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Composer of the Month: Charles Ore

Charles Ore is a renowned organist, music teacher, and composer. His storied career spans more than sixty years, and his passion for liturgical music and education is unmatched. Ore’s notable work includes 11 Compositions for Organ and several choral pieces. 


Dr. Charles W. Ore has been a stalwart in Lutheran liturgical music and music education for decades as a composer, organist, and instructor. He graduated from Concordia University in Seward, Nebraska, in 1958, and then received a Master of Music degree from Northwestern University in Evanston, Illinois, and a Doctor of Musical Arts degree from the University of Nebraska—Lincoln.

From 1966–2001, Ore was professor of music and chair of the music department at Concordia University in Seward. He was also cantor at Pacific Hills Lutheran Church in Omaha, Nebraska, from 1975–2001. From 2001–2006, he was associate organist at First-Plymouth Congregational Church in Lincoln, Nebraska. He is currently organist at First Presbyterian Church in Lincoln.

Before beginning a career in music, Ore said he didn’t know what to expect in deciding to pursue a life in liturgical church music.

“I was attracted to music, but a lot of other things as well,” Ore said. “I liked math and the sciences, and for a long time, I had thought about going into medicine. I was good at my other subjects, but I was much better at music. I was drawn to it.”

Ore began playing the organ as a teenager, filling in for churches on Sunday mornings where organists were needed. His grandfather, who was a pastor, would preach at various congregations, and Ore would act as his chauffeur and also play the organ at the churches they visited.

Organ Music and Compositions

Since his teenage days of playing pump-action organs, Ore has richly explored the endless possibilities of sounds and textures that the organ is able to produce in a liturgical and musical setting.

Ore traveled to Europe for nine months soon after finishing his education, and there, he discovered plenty of ideas for a series of liturgical music he had begun publishing with Concordia Publishing House: 11 Compositions for Organ.

“Rather than calling them chorale preludes or hymn preludes, I called them compositions because I thought I wanted to not only enhance the repertoire of having pieces for church, but I also wanted to explore the organ as an instrument and how that instrument might also work in worship—because that was the endgame,” Ore said.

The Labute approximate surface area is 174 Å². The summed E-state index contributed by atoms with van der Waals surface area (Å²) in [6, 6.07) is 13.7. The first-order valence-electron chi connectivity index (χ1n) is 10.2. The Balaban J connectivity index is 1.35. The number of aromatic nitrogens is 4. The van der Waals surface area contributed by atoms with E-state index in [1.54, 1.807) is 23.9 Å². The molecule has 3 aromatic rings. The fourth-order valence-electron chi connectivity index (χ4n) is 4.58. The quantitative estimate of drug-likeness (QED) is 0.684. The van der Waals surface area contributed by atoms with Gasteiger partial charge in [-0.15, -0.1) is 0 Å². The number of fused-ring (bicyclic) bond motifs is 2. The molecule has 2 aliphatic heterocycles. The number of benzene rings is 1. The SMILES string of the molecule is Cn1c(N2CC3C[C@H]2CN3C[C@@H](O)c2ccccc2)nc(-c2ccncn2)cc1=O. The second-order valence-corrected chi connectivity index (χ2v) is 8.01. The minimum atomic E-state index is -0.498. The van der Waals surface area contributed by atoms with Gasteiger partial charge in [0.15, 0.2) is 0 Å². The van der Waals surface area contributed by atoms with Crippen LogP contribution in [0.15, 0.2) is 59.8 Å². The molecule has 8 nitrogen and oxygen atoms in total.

Volume one of Ore’s 11 Compositions for Organ was published in 1971, and in 2019, he published the eleventh and final volume. Developing the series over the course of forty-eight years allowed Ore to keep his compositions “fresh, unique, and progressing,” he said.

“The organ is always such a box of instruments. There’s so much that needs to be explored, and I still try to do it,” Ore explained. “I try not to use the organ in the exact same way. Over that period of time, I’ve explored the organ in many different ways. I’ve always tried to give it a unique or distinctive sound.”

Teaching and Instructing Musicians

In addition to his trailblazing work as a composer, Ore has had an impact on Lutheran liturgical music as a teacher and instructor. He said for young musicians anticipating a career in church music in any capacity, having a good teacher is an invaluable place to start.

“A good teacher will lead you to try various things. Think about it as being a cook—if you only had basic rice all the time, you really would not have explored a lot of what’s possible as far as taste is concerned,” Ore said. “If you explore and discover salt, sugar, pepper, vinegar, lemon juice, all of those other things, you begin to say, ‘I’ll never do that again,’ or you’ll say, ‘Oh, I think I could have more of that, that sounds great.’”

For organists playing on Sunday mornings, Ore said it is critical to keep in mind the ministry of encouraging congregations to sing, since the liturgy and hymns in church may be the only place a person sings throughout the week.

“Singing is not a natural thing in our society. On a Sunday morning, you really have to assume you’re reaching out to encourage something that they’re not familiar with,” Ore said. “They’re dependent upon you for lots of confidence. If the organist falters, they’ll cringe and climb under the pew when it comes to making music.”

That is just one among many things Ore has realized and contributed to liturgical church music in his sixty-plus years of serving in his various roles.

“From the time I first graduated college, I had my first organ position. I was twenty, going on twenty-one, and I’ve been playing ever since,” Ore said. “I’m now eighty-three, so I’ve got an idea. Many times, I’d like to think I’ve solved all the problems, but it convinces me I haven’t.”

Click the button below to preview one of Charles Ore’s Compositions for Organ, and considering adding it to your church’s worship music rotation. 

Explore 11 Compositions for Organ, Set XI

Written by

Nathan Grime

Nathan Grime is from Fort Wayne, Indiana. He is a 2020 graduate of Hillsdale College, where he studied rhetoric, public address, and journalism. Currently, Nathan is the organist and Kantor intern at St. Paul’s Lutheran Church in Hillsdale, Michigan.


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